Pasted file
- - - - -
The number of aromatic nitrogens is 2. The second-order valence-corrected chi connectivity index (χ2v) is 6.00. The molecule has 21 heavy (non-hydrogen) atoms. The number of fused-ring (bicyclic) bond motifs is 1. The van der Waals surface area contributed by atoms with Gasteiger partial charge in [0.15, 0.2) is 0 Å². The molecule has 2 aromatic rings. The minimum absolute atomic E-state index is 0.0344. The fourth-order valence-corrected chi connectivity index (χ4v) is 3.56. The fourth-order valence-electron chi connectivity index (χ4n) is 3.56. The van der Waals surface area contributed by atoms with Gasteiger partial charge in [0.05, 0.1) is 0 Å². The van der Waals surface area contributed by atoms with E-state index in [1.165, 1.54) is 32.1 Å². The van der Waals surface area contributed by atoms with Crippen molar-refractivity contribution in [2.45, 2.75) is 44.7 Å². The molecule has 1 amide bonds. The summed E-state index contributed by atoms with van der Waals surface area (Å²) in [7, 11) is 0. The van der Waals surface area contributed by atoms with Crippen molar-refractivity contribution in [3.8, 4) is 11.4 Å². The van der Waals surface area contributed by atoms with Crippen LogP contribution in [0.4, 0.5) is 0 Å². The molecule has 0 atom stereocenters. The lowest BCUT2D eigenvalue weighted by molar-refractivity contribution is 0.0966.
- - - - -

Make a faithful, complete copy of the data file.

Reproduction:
The number of aromatic nitrogens is 2. The second-order valence-corrected chi connectivity index (χ2v) is 6.00. The molecule has 21 heavy (non-hydrogen) atoms. The number of fused-ring (bicyclic) bond motifs is 1. The van der Waals surface area contributed by atoms with Gasteiger partial charge in [0.15, 0.2) is 0 Å². The molecule has 2 aromatic rings. The minimum absolute atomic E-state index is 0.0344. The fourth-order valence-corrected chi connectivity index (χ4v) is 3.56. The fourth-order valence-electron chi connectivity index (χ4n) is 3.56. The van der Waals surface area contributed by atoms with Gasteiger partial charge in [0.05, 0.1) is 0 Å². The van der Waals surface area contributed by atoms with E-state index in [1.165, 1.54) is 32.1 Å². The van der Waals surface area contributed by atoms with Crippen molar-refractivity contribution in [2.45, 2.75) is 44.7 Å². The molecule has 1 amide bonds. The summed E-state index contributed by atoms with van der Waals surface area (Å²) in [7, 11) is 0. The van der Waals surface area contributed by atoms with Crippen molar-refractivity contribution in [3.8, 4) is 11.4 Å². The van der Waals surface area contributed by atoms with Crippen LogP contribution in [0.4, 0.5) is 0 Å². The molecule has 0 atom stereocenters. The lowest BCUT2D eigenvalue weighted by molar-refractivity contribution is 0.0966.